We've done four cities in as many days so we take full advantage of a sea day - simply swimming, reading and generally relaxing before enjoying Champagne and canapés with the captain and his senior officers, followed by pasta and vino at the one of the ship's specialty restaurants, Italian bistro Canalettos.

Aptly the next morning we wake in the port of Livorno, gateway to glorious Tuscany. Plenty of passengers pick up coaches to Florence and Pisa. My first choice of the Cinque Terre is cancelled due to bad weather so I head instead to Siena, visiting the beautiful basilica of St Catherine and the celebrated Palio.

A farmhouse lunch of local organic salamis, cheeses and rustic breads is followed by a visit to San Gimignano, known as the Manhattan of Tuscany for its many towers. A visit there to the Collegiate Cathedral with its exquisite frescoes is a must, as is a gelato from world champion ice cream makers Dondolis.

I adore falling asleep in Italy and breakfasting the next morning in the shade of Monaco's casino, from where we take the local bus along the corniche, through enchanting Beaulieu and Villefranche before stepping off at Nice where we sit for a while on the Promenade des Anglais, and paddle in the balmy Baie des Anges before taking in vieux Nice. We cap a delightful day with late lunch (salade nicoise of course) at the vivid Marche aux Fleurs.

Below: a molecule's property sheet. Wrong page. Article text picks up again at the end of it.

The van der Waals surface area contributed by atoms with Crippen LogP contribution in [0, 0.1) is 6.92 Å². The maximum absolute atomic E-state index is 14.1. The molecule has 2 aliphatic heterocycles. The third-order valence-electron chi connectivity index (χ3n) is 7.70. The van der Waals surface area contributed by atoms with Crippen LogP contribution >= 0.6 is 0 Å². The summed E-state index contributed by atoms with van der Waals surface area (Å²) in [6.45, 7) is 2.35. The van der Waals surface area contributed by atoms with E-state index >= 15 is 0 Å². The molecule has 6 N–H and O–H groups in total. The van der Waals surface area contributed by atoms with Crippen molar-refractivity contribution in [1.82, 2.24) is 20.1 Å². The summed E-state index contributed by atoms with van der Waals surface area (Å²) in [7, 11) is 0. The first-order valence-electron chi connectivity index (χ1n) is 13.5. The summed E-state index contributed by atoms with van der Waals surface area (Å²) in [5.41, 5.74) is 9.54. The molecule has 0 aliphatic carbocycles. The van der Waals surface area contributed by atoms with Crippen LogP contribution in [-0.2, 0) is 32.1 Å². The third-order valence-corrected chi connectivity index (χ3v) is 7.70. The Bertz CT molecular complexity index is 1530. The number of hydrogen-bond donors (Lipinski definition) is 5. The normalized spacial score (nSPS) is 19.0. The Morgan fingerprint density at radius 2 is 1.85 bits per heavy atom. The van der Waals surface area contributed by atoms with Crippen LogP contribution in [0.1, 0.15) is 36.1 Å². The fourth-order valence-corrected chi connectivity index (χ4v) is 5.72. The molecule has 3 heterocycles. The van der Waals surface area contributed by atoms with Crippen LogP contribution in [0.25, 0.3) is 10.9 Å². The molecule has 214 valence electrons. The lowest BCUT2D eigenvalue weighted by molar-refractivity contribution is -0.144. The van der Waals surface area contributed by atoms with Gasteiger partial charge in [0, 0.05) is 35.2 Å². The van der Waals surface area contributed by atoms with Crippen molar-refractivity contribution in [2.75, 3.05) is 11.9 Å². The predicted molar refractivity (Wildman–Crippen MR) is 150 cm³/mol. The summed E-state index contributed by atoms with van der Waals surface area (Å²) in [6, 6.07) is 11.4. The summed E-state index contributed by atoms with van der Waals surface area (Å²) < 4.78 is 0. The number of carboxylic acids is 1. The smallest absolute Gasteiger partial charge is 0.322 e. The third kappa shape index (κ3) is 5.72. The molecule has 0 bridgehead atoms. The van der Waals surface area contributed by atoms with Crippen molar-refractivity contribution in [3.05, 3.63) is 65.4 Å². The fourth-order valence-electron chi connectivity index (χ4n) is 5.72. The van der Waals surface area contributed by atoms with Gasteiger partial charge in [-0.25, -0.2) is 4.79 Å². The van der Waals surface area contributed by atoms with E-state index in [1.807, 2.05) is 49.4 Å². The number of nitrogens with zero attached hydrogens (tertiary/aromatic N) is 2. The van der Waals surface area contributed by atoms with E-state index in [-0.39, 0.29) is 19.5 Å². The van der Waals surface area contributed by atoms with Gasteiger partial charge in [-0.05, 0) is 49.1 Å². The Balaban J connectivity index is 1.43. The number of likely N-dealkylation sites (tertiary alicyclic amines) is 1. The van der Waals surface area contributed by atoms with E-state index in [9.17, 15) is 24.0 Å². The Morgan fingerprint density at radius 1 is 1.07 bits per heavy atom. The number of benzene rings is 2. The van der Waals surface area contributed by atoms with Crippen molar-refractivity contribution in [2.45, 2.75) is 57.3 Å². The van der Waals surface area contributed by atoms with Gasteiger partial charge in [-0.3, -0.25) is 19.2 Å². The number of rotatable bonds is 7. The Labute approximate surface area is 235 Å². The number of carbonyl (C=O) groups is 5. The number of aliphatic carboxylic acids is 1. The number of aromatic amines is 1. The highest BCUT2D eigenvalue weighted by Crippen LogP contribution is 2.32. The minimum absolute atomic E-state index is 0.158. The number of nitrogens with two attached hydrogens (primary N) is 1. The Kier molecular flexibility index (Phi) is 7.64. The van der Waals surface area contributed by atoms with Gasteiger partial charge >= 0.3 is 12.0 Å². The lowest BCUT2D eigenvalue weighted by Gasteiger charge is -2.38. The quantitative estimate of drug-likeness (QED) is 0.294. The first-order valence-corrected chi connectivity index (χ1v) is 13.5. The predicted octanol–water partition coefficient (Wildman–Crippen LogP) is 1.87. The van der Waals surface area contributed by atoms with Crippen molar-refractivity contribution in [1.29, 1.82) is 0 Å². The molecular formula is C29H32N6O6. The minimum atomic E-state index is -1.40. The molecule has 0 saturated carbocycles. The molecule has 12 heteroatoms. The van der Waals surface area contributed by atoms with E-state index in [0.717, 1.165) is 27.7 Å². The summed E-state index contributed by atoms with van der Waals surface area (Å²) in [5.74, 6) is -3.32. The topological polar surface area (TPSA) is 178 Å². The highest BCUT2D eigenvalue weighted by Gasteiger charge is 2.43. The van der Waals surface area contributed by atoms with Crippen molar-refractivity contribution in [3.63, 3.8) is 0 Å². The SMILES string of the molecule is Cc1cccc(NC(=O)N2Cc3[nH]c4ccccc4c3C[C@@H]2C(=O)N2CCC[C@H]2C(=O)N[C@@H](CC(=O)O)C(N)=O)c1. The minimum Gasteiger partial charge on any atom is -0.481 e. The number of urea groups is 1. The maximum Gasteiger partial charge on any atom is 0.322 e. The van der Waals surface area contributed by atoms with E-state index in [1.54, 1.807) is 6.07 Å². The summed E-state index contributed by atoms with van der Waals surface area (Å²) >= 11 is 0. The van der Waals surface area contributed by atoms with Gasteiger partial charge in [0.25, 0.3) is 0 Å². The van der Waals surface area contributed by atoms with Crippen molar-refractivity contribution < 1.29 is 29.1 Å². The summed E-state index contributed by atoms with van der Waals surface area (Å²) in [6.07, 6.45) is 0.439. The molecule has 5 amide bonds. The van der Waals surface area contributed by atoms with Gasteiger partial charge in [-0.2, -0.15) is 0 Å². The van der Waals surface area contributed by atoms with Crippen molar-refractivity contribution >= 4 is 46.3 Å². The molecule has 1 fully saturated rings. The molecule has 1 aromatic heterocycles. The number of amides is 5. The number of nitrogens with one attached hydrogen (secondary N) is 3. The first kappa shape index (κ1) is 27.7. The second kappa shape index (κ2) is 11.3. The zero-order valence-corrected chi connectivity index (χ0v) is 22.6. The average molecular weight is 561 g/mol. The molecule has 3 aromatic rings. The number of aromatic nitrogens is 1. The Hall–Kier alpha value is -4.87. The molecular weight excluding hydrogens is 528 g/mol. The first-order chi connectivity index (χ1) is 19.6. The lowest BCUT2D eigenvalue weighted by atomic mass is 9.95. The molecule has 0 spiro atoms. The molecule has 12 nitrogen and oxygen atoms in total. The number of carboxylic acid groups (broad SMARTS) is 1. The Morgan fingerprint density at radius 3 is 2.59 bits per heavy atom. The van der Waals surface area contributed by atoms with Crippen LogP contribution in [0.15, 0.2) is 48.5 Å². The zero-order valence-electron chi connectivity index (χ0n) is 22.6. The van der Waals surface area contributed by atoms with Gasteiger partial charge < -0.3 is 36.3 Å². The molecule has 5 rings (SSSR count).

Chateau D'If near Marseilles

Our penultimate place is Marseille, France's second biggest city after Paris and portal to the Luberon. Today's tour will take us through three Provençal villages.

We start with the handsome hamlet of Lourmarin and onwards then to Roussillon, famous for its ochre quarry: with its dramatic planes and cliffs shading from terracotta to peach, lit by the midday sun, it's a sight to behold. Past plane trees, fields of lavender, rows of vines and sleepy villages, golden in hue, perched on hilltops we travel to our final stop of Gourdes, officially known as One of the Most Beautiful Villages in France.

Our impressive local guide also informs us that Saint Madeleine is the patron saint of Provence, a fact that makes me very happy.

So far, so fabulous. In fact one of the best vintages is left till last. Our final stop and port of disembarkation is Barcelona. Despite visiting Spain countless times, I've never been to the capital of Catalonia and I fall madly in love.

Our affair is as brief as it is intense and there's time only for a whistlestop tour taking in just a handful of highlights - Las Ramblas, the Barri Gotic, Gaudi's unfinished, staggering masterpiece the Sagrada Familia, Casa Batllo, Park Guell and the Fundacio Joan Miro.